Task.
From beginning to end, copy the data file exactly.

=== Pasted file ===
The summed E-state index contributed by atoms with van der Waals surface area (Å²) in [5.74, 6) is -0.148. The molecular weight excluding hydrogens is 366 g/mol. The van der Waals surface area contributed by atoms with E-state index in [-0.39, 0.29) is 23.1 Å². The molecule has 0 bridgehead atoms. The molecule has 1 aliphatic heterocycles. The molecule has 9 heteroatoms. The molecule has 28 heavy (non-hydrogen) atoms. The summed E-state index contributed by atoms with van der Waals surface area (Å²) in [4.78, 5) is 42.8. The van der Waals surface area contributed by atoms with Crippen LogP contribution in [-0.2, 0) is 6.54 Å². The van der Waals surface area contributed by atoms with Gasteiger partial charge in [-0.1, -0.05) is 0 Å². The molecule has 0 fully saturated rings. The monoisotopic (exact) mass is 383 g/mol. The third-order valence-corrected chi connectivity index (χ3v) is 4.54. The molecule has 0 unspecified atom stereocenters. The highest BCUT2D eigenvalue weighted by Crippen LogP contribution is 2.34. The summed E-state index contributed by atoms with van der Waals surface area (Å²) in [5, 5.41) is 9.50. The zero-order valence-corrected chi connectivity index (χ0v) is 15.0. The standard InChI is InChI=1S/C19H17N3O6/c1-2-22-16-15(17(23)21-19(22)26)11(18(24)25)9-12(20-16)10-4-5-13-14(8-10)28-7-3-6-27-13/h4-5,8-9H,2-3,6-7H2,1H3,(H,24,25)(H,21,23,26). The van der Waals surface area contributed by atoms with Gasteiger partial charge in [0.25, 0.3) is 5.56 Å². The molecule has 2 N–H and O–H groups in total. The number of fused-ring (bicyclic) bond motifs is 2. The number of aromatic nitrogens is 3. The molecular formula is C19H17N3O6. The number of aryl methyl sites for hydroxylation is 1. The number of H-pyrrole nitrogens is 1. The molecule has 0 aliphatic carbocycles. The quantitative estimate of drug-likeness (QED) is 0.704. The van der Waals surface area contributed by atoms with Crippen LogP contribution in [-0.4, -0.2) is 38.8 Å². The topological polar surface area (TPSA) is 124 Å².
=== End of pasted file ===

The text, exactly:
The summed E-state index contributed by atoms with van der Waals surface area (Å²) in [5.74, 6) is -0.148. The molecular weight excluding hydrogens is 366 g/mol. The van der Waals surface area contributed by atoms with E-state index in [-0.39, 0.29) is 23.1 Å². The molecule has 0 bridgehead atoms. The molecule has 1 aliphatic heterocycles. The molecule has 9 heteroatoms. The molecule has 28 heavy (non-hydrogen) atoms. The summed E-state index contributed by atoms with van der Waals surface area (Å²) in [4.78, 5) is 42.8. The van der Waals surface area contributed by atoms with Crippen LogP contribution in [-0.2, 0) is 6.54 Å². The van der Waals surface area contributed by atoms with Gasteiger partial charge in [-0.1, -0.05) is 0 Å². The molecule has 0 fully saturated rings. The monoisotopic (exact) mass is 383 g/mol. The third-order valence-corrected chi connectivity index (χ3v) is 4.54. The molecule has 0 unspecified atom stereocenters. The highest BCUT2D eigenvalue weighted by Crippen LogP contribution is 2.34. The summed E-state index contributed by atoms with van der Waals surface area (Å²) in [5, 5.41) is 9.50. The zero-order valence-corrected chi connectivity index (χ0v) is 15.0. The standard InChI is InChI=1S/C19H17N3O6/c1-2-22-16-15(17(23)21-19(22)26)11(18(24)25)9-12(20-16)10-4-5-13-14(8-10)28-7-3-6-27-13/h4-5,8-9H,2-3,6-7H2,1H3,(H,24,25)(H,21,23,26). The van der Waals surface area contributed by atoms with Gasteiger partial charge in [0.25, 0.3) is 5.56 Å². The molecule has 2 N–H and O–H groups in total. The number of fused-ring (bicyclic) bond motifs is 2. The number of aromatic nitrogens is 3. The molecular formula is C19H17N3O6. The number of aryl methyl sites for hydroxylation is 1. The number of H-pyrrole nitrogens is 1. The molecule has 0 aliphatic carbocycles. The quantitative estimate of drug-likeness (QED) is 0.704. The van der Waals surface area contributed by atoms with Crippen LogP contribution in [-0.4, -0.2) is 38.8 Å². The topological polar surface area (TPSA) is 124 Å².